Arm Lift Surgery:
An arm lift, or brachioplasty, is a surgical procedure that reduces excess and often times sagging skin of the upper arms. The procedure results in tightening and smoothing of the underlying supportive tissue(s) that defines the shape of the upper arm by reducing localized pockets of fat in the region of the upper arm. Arm lift surgery may be right for you if your upper arms are sagging and appear loose due to excess fat and skin. This is a condition that cannot be corrected through exercise.
Arm Lift Cost:
Most health insurances do not cover arm lift surgery or its complications, but many plastic surgeons offer patient financing plans.
Arm lift surgery costs may include:
1. Hospital or surgical facility costs.
2. Medical tests.
3. Post-surgery garments.
- Prescriptions for medication.
- Surgeon’s fee.
- Anesthesia fee.
When choosing a board-certified plastic surgeon in your area for an arm lift, remember that the surgeon’s experience and your comfort with him or her are just as important as the final cost of the surgery.
Arm Lift Consultation:
During your arm lift surgery consultation be prepared to discuss:
- Your surgical goals
- Medical conditions, drug allergies and medical treatments.
- Current medications, vitamins, herbal supplements, alcohol, tobacco and drug use, and previous surgeries.
Your arm lift surgeon will also:
- Evaluate your general health status and any pre-existing health conditions or risk factors.
- Take photographs.
- Discuss your options.
- Discuss likely outcomes of arm lift surgery and any risks or potential complications.
Arm lift surgery may be performed in an accredited office-based surgical facility, ambulatory surgical center, or a hospital. Be sure to arrange for someone to drive you to and from surgery, and to stay with you for at least the first night following surgery.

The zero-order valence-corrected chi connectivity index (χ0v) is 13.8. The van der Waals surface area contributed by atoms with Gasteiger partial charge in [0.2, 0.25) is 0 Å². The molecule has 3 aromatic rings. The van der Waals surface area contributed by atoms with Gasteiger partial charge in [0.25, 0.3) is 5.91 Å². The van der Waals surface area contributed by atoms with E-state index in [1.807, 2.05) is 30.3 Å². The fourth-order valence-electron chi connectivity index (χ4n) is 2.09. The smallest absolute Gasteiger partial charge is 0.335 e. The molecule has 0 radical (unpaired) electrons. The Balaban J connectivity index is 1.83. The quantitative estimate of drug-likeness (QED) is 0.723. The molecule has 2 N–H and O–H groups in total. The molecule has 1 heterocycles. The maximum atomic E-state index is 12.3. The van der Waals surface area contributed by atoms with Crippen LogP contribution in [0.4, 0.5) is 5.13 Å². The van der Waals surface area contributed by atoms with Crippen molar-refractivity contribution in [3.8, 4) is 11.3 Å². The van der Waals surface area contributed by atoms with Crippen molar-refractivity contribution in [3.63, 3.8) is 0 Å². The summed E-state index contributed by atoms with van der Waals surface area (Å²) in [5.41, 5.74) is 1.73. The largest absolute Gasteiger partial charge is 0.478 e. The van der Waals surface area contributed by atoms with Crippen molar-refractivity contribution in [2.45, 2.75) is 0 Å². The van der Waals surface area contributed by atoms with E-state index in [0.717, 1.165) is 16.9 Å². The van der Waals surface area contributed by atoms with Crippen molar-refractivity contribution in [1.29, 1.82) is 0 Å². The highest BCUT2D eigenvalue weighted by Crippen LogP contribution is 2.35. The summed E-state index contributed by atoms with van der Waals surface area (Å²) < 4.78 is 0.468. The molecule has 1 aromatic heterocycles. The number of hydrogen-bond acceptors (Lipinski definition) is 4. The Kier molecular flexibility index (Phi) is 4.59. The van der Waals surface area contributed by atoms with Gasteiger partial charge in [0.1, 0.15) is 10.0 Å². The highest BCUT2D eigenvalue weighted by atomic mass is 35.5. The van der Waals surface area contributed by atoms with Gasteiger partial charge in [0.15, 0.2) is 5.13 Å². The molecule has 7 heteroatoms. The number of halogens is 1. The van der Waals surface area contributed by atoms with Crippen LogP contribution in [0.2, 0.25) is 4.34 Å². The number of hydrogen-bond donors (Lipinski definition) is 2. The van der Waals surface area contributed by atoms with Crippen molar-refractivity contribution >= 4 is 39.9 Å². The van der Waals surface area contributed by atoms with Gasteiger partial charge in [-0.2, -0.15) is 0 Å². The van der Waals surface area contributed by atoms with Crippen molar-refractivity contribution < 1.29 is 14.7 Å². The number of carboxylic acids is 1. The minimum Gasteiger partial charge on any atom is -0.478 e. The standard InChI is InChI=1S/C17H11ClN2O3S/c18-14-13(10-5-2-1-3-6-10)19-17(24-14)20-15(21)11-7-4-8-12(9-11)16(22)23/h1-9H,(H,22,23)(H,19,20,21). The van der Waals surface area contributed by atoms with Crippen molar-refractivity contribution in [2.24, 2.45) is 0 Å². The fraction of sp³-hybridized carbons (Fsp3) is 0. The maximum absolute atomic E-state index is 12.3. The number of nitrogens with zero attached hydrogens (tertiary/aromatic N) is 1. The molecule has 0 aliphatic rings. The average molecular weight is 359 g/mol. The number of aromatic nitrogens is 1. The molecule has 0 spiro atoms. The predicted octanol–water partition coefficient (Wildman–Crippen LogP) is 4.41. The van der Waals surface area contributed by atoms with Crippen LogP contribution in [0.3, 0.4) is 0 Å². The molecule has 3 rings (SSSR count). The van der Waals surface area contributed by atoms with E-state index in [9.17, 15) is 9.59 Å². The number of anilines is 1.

Arm Lift Preparation:
In preparing for arm lift surgery, you may be asked to:
- Get lab testing or a medical evaluation.
- Take certain medications or adjust current medication regimen.
- Stop smoking.
- Avoid aspirin, NSAIDS (Ibuprofen), and herbal supplements as they increase bleeding.
Arm Lift Procedure Steps:
Step 1 – Anesthesia
Medications are administered for your comfort during arm lift surgery. General anesthesia is the most likely choice of anesthesia. Your surgeon and anesthesia provider will design the best anesthetic plan for you.
- Step 2 – Incision
Incision length during arm lift surgery depends on the amount and location of excess skin to be removed. The surgeon uses their best judgment and depends on surgeon preference and experience. Excess fat may be directly excised or treated with liposuction. Then, underlying tissue is tightened and reshaped. Finally, the skin is smoothed over the new contour of your arm.
- Step 3 – Closing the Incisions
Incisions will be closed with absorbable sutures, or stitches that will be removed within one to two weeks following surgery.
- Step 4 –Results
The smoother contours that result from arm lift surgery are apparent almost immediately. Swelling and bruising is expected and will subside with time.
Arm Lift Recovery:
During your recovery from arm lift surgery, dressings or bandages may be applied to your incisions, and your arms may be wrapped in an elastic bandage or a compression garment to minimize swelling following surgery.
Be sure to ask your arm lift surgeon specific questions about what you can expect during your individual recovery period:
- Where will I be taken after surgery is complete?
- What medication will be prescribed to me after surgery?
- Will I have dressings that need to be maintained? When can I remove them?
- When will my stitches/staples be removed?
- When can I resume normal activity and exercise?
- When do I return for follow-up care?
Arm Lift Risks and Safety Information:
Arm lift surgery risks include:
- Anesthesia risks
- Poor wound healing
- Unsightly scarring
- Fluid accumulation (seroma)
- Damage to deeper structures such as nerves, blood vessels and muscles
- Fatty tissue under the skin might die (fat necrosis)
- Numbness or other changes in skin sensation
- Pain, which may persist
- Sutures may not absorb, but spontaneously surface through the skin, causing irritation, drainage and redness
- Possible need for revisional surgery.
These risks and others will be fully discussed prior to your consent. It’s important that you address all your questions directly with your plastic surgeon.